The SOMM Journal

October/November 2014

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Page 33 of 120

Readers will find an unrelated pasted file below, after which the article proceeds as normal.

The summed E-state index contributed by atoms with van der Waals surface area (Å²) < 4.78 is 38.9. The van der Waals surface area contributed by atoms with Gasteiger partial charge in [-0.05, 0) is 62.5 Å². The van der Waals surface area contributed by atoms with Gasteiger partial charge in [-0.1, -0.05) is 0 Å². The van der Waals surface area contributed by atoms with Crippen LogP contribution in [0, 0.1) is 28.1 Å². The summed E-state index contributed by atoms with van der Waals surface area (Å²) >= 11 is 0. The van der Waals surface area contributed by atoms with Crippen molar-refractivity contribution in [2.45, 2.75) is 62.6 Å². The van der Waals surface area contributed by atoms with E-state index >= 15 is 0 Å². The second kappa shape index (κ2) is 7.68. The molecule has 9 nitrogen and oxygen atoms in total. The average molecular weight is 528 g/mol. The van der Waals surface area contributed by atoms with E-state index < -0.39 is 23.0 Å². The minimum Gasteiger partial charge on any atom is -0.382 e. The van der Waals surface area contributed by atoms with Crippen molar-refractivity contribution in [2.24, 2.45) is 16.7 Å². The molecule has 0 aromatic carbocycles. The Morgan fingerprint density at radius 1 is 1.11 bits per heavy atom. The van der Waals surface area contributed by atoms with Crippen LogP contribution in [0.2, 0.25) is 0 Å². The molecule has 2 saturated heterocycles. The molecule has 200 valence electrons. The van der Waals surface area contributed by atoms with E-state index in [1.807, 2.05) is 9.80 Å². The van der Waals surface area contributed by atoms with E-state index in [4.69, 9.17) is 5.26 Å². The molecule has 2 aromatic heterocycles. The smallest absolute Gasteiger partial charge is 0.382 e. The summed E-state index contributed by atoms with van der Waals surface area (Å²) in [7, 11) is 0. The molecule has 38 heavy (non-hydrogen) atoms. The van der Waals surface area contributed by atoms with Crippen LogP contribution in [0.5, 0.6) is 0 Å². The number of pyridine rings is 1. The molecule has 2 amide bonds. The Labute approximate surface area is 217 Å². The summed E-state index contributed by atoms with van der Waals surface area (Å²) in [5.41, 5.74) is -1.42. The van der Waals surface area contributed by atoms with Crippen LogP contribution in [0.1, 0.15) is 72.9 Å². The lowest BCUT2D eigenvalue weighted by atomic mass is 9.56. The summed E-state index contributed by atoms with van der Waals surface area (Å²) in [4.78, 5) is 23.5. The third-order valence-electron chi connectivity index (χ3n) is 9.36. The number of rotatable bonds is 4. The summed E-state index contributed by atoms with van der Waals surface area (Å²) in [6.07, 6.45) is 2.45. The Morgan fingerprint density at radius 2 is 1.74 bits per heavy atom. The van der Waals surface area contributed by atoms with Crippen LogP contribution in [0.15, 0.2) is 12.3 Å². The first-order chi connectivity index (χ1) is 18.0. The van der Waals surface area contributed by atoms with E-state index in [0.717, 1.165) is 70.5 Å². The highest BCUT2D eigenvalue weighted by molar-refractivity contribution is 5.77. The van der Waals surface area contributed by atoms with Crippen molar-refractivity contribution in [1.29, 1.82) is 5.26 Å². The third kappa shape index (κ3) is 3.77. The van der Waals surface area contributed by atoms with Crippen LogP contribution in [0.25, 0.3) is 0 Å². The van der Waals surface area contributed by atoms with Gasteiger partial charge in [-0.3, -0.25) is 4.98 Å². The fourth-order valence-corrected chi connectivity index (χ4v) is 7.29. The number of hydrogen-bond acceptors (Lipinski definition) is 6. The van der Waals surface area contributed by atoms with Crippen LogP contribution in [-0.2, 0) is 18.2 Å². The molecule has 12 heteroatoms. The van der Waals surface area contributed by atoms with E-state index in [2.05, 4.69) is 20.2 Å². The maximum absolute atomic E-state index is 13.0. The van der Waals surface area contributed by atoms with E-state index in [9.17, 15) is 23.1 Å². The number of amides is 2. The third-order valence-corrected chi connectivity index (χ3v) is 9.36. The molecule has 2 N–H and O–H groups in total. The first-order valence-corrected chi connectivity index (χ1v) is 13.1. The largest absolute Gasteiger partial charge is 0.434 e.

{ }  33 { in the spotlight } Q&A Dave Ramirez VP WEST, DAVOS BRANDS When did TY KU come about and who founded the brand? DR: The idea for TY KU arose in late 2004 from the founder's love and respect of the Asian culture. Their dream was to find the best saké in Japan and make it accessible to American consumers through a simple, pronounceable name (TY KU) and a distinc - tive, innovative package. Everyone has enjoyed saké at one time or another, like at their favorite sushi restaurant, but a majority of those consumers could not tell you what brand or what classification of saké they were enjoying. In American culture, saké has always been that "familiar mystery." TY KU is striving to help consumers solve that mystery and enjoy the purest alcohol on the planet. It wasn't until 2007 that the first bottles of TY KU were sold in the United States and that's when the adventure really began for the brand. Today, we are proud to have the finest saké made from Nara, Japan which is the birthplace of saké. Our toji (brewmaster) is Hiroji Kitaba, a multi-generational master brewer who is producing the finest, hand- crafted saké allowing TY KU to become the most awarded saké in the U.S. What are you most focused on for TY KU at the present? DR: We are currently focused on the culinary and food pairing aspects of TY KU. This has led to Chef Ming Tsai taking a more prominent role as a member of Team TY KU. His lifelong mission of bringing together the best of the East and the best of the West fits per - fectly with what TY KU is doing in the marketplace. Where do you see saké emerging in the marketplace? DR: More and more saké is being seen outside of the traditional sushi restaurants, where almost all consumers are first introduced to the beverage. With the growth of the category itself, TY KU can be found in chain stores, gastropubs and seafood restaurants. Mixologists are seeing potential in saké for cocktail innovation and wine sommeliers have grown fond of the beverage as we're seeing an increase in bottle offerings on wine lists. The reason for some of this growth is scientific: Saké contains 20 amino acids, more than any other alcoholic beverage, which plays a huge role in boosting "umami." Umami is considered the fifth sense and contributes to the more "savory" elements in cuisine. Increasingly, TY KU Saké is being added to wine lists to complement umami rich menus, in particular seafood pairings, because the amino acids enhance certain attributes of fish flavors, giving the consumer a much more pleasant dining experience. How is Ty Ku best served? Temperature? Glassware? DR: TY KU Saké is best served chilled in a wine glass. Much like a white wine, this method of consumption allows you to swirl the saké to release the aromas, experience the nose and savor the finish. What are your favorite food pairings with the various TY KU sakés? DR: Relating back to our partnership with Chef Ming Tsai, we have vetted a plethora of TY KU Saké and food pairings. TY KU Saké Silver (Junmai) pairs well with smoky, robust flavors, including grilled and barbequed meats. TY KU Saké Black (Junmai Ginjo) pairs well with full-flavored seafood, marinated meats and oven-roasted dishes. TY KU Saké White (Junmai Daiginjo) pairs well with pristine foods like beef or fish, and gen - tly poached dishes. TY KU Coconut Nigori pairs well with desserts and counterbalances spicy foods. How does one find more info about TY KU Saké? DR: We have a robust web - site containing recipes, pairing ideas and brand info: Also, find us on Instagram, Twitter and Facebook! Q: Q: Q: Q: Q: Q: Davos Brands is the new parent company for TY KU Saké, ZYR Russian Vodka and The Real McCoy Rum. Here, Dave Ramirez discusses TY KU.

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